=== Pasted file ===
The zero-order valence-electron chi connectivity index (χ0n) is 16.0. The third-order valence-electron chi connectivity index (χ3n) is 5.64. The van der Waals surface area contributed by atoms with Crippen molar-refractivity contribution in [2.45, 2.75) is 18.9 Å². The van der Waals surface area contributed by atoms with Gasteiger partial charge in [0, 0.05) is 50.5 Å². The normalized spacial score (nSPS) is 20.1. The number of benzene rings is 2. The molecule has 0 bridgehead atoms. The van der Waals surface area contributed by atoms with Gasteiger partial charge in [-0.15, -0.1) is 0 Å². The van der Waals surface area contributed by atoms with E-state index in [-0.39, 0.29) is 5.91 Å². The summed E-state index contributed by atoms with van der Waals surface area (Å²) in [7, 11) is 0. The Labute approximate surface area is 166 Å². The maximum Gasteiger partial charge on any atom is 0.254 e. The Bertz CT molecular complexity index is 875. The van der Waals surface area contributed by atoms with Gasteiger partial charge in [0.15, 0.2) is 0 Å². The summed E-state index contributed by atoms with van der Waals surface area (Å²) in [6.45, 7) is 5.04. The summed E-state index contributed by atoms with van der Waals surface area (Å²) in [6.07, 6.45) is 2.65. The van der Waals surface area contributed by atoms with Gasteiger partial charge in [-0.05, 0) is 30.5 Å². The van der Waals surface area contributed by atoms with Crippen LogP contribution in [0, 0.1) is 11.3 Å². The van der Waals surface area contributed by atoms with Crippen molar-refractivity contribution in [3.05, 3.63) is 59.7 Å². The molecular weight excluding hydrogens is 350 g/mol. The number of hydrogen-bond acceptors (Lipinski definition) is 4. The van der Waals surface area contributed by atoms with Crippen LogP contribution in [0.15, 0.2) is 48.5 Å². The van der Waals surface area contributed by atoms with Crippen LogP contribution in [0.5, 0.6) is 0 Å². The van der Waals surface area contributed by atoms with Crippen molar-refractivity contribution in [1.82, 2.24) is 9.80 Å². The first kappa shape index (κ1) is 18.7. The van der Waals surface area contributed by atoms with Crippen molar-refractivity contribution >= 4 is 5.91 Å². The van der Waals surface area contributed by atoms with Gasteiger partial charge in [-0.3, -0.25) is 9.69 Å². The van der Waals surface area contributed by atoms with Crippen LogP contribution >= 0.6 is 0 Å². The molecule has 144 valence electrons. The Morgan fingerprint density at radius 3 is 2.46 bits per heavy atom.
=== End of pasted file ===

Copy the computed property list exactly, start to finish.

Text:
The zero-order valence-electron chi connectivity index (χ0n) is 16.0. The third-order valence-electron chi connectivity index (χ3n) is 5.64. The van der Waals surface area contributed by atoms with Crippen molar-refractivity contribution in [2.45, 2.75) is 18.9 Å². The van der Waals surface area contributed by atoms with Gasteiger partial charge in [0, 0.05) is 50.5 Å². The normalized spacial score (nSPS) is 20.1. The number of benzene rings is 2. The molecule has 0 bridgehead atoms. The van der Waals surface area contributed by atoms with Gasteiger partial charge in [-0.15, -0.1) is 0 Å². The van der Waals surface area contributed by atoms with E-state index in [-0.39, 0.29) is 5.91 Å². The summed E-state index contributed by atoms with van der Waals surface area (Å²) in [7, 11) is 0. The Labute approximate surface area is 166 Å². The maximum Gasteiger partial charge on any atom is 0.254 e. The Bertz CT molecular complexity index is 875. The van der Waals surface area contributed by atoms with Gasteiger partial charge in [0.15, 0.2) is 0 Å². The summed E-state index contributed by atoms with van der Waals surface area (Å²) in [6.45, 7) is 5.04. The summed E-state index contributed by atoms with van der Waals surface area (Å²) in [6.07, 6.45) is 2.65. The van der Waals surface area contributed by atoms with Gasteiger partial charge in [-0.05, 0) is 30.5 Å². The van der Waals surface area contributed by atoms with Crippen LogP contribution in [0, 0.1) is 11.3 Å². The van der Waals surface area contributed by atoms with Crippen molar-refractivity contribution in [3.05, 3.63) is 59.7 Å². The molecular weight excluding hydrogens is 350 g/mol. The number of hydrogen-bond acceptors (Lipinski definition) is 4. The van der Waals surface area contributed by atoms with Crippen LogP contribution in [0.15, 0.2) is 48.5 Å². The van der Waals surface area contributed by atoms with Crippen LogP contribution in [0.5, 0.6) is 0 Å². The van der Waals surface area contributed by atoms with Crippen molar-refractivity contribution in [1.82, 2.24) is 9.80 Å². The first kappa shape index (κ1) is 18.7. The van der Waals surface area contributed by atoms with Crippen molar-refractivity contribution >= 4 is 5.91 Å². The van der Waals surface area contributed by atoms with Gasteiger partial charge in [-0.3, -0.25) is 9.69 Å². The van der Waals surface area contributed by atoms with Crippen LogP contribution >= 0.6 is 0 Å². The molecule has 144 valence electrons. The Morgan fingerprint density at radius 3 is 2.46 bits per heavy atom.